To use or not to use? Amiodarone before heart transplantation

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Amiodarone frequently is used in patients with heart failure. Concerns still exist about possible complications related to its lingering effect during and after heart transplantation.


We selected all consecutive patients who received a heart transplant at our institution between January 2004 and December 2015 (n = 220) and compared the peri- and postoperative outcomes of patients who were taking amiodarone for at least 120 days before heart transplant (n = 127) with patients who did not take amiodarone prior to heart transplant (n = 93).


Compared with patients with no amiodarone use prior to transplant, those who had used amiodarone were similar in age, body mass index, sex, cause of cardiomyopathy, prevalence of diabetes, hypertension, presence of defibrillator, and had similar donor ischemic times during transplant (all P > .05). Median operative time, aortic cross clamp time, mechanical ventilation and median hospital duration of stay did not differ between the 2 groups (P > .05). Patients exposed to amiodarone had fewer cellular rejections (5% vs 20%; P = .001) but more primary graft dysfunction (4% vs 0%; P = .025) and post-transplant pneumonia (P = .047) compared with patients not taking amiodarone prior to transplant. Both groups had similar rate of atrial fibrillation, 30-day readmission, and 30-day mortality (P > .05). Even though 1-year survival was not affected by amiodarone use (P = .51), long-term (5-year) survival was significantly less in patients exposed to amiodarone (P = .03).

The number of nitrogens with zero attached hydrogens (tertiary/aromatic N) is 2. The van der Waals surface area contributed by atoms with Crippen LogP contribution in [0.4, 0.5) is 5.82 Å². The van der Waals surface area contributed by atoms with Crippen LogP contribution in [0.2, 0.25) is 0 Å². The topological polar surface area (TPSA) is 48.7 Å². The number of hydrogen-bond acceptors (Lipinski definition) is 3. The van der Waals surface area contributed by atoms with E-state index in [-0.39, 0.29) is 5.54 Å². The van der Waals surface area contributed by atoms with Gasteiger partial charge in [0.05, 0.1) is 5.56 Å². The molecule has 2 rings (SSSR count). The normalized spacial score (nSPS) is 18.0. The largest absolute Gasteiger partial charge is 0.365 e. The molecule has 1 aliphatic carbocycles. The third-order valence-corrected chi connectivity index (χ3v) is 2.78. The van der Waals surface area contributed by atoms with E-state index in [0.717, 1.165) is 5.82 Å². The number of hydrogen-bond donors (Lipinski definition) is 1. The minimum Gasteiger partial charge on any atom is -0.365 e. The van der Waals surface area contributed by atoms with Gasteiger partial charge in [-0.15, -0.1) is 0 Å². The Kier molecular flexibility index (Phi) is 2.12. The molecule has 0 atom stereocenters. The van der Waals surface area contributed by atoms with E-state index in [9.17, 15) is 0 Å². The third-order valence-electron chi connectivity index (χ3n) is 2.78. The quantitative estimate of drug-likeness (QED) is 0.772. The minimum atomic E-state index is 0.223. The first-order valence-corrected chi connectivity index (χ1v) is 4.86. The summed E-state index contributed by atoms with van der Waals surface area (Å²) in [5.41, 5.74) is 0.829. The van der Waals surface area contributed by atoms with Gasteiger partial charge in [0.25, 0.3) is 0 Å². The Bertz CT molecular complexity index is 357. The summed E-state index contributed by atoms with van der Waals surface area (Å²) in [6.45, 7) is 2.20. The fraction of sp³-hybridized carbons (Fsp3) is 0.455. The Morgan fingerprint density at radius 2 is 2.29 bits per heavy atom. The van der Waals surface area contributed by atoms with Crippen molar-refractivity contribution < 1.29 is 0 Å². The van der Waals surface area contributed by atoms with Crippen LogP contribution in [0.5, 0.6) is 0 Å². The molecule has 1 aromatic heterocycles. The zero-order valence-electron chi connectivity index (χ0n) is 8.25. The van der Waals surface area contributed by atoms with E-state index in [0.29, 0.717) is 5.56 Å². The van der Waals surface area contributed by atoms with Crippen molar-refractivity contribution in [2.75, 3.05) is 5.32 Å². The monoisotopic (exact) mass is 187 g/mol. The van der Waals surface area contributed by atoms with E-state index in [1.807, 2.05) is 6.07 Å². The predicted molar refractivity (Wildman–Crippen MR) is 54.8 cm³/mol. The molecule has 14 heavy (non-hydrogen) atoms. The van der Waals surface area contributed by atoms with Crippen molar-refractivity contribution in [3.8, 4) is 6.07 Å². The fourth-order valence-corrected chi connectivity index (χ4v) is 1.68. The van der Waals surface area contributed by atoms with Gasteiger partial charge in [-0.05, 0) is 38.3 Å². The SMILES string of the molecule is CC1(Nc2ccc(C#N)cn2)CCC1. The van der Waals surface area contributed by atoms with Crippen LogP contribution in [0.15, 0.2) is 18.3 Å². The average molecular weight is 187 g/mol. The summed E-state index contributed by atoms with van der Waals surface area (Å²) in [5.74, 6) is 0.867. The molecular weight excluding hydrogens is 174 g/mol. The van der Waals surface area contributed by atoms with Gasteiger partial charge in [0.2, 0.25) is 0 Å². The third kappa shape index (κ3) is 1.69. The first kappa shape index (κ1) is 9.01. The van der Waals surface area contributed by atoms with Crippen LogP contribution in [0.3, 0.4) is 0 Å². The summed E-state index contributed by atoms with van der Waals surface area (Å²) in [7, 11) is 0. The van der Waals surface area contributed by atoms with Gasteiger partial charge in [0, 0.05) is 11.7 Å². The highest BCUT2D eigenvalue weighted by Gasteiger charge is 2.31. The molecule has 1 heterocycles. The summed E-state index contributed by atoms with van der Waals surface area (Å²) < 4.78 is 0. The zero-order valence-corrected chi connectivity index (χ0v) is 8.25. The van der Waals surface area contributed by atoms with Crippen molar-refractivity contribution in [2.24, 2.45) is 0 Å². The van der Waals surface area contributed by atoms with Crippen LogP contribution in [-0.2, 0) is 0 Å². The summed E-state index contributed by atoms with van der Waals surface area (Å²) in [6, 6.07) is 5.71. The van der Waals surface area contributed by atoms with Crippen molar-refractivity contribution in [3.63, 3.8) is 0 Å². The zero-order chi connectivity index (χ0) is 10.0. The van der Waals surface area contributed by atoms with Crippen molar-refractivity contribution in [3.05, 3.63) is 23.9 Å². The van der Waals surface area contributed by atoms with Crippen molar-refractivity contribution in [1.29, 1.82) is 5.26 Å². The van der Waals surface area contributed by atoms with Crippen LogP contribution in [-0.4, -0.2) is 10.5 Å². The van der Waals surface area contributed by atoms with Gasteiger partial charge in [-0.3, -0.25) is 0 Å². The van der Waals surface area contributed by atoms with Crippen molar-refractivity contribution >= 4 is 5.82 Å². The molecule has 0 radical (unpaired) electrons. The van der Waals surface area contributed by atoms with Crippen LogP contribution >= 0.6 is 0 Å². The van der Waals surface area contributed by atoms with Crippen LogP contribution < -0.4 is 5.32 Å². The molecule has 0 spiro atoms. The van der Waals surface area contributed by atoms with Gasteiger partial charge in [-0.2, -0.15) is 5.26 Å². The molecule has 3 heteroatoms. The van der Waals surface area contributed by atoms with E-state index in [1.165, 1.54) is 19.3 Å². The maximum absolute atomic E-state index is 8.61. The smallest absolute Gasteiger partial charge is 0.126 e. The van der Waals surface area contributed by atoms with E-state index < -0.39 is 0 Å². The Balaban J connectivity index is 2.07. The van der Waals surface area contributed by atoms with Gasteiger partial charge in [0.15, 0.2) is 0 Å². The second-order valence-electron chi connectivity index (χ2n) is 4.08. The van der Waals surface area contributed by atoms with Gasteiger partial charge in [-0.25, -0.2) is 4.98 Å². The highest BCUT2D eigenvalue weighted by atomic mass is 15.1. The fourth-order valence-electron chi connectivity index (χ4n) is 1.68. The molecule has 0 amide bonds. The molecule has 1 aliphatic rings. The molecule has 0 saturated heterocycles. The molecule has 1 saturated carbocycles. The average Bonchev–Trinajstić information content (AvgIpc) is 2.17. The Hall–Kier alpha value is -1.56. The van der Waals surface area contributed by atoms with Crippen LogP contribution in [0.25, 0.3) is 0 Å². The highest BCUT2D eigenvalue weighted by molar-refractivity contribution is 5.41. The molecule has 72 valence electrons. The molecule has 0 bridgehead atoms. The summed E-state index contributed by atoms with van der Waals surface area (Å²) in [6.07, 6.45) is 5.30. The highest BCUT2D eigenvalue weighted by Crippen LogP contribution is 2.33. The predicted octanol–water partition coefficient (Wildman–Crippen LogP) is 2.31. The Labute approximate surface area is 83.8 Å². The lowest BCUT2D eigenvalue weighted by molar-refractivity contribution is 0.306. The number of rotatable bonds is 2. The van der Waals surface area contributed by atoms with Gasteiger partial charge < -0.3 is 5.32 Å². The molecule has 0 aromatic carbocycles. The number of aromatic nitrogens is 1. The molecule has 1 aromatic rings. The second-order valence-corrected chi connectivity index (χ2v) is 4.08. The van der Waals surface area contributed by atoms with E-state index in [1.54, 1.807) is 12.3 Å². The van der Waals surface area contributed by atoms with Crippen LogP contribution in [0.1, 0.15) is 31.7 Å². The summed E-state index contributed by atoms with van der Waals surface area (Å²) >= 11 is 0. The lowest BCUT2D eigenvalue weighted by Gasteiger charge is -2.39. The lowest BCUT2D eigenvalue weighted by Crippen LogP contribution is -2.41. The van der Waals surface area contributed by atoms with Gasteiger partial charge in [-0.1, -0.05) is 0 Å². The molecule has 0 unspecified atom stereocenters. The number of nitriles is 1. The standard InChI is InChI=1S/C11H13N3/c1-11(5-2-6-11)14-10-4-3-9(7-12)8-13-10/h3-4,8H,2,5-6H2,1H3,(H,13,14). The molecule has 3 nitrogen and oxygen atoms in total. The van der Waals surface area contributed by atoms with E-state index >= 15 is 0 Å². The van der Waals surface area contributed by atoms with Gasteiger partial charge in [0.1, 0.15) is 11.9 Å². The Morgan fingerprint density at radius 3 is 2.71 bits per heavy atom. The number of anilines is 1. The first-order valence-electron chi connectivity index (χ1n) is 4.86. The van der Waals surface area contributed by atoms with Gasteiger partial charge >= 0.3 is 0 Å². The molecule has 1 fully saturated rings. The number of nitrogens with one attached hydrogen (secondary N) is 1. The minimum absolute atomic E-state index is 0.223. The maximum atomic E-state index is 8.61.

Amiodarone use did not affect the incidence of atrial fibrillation nor 30-day and 1-year survival post-transplantation. Nevertheless, post-transplant pulmonary complications were significantly greater and 5-year survival was less among patients treated with amiodarone prior to transplant.

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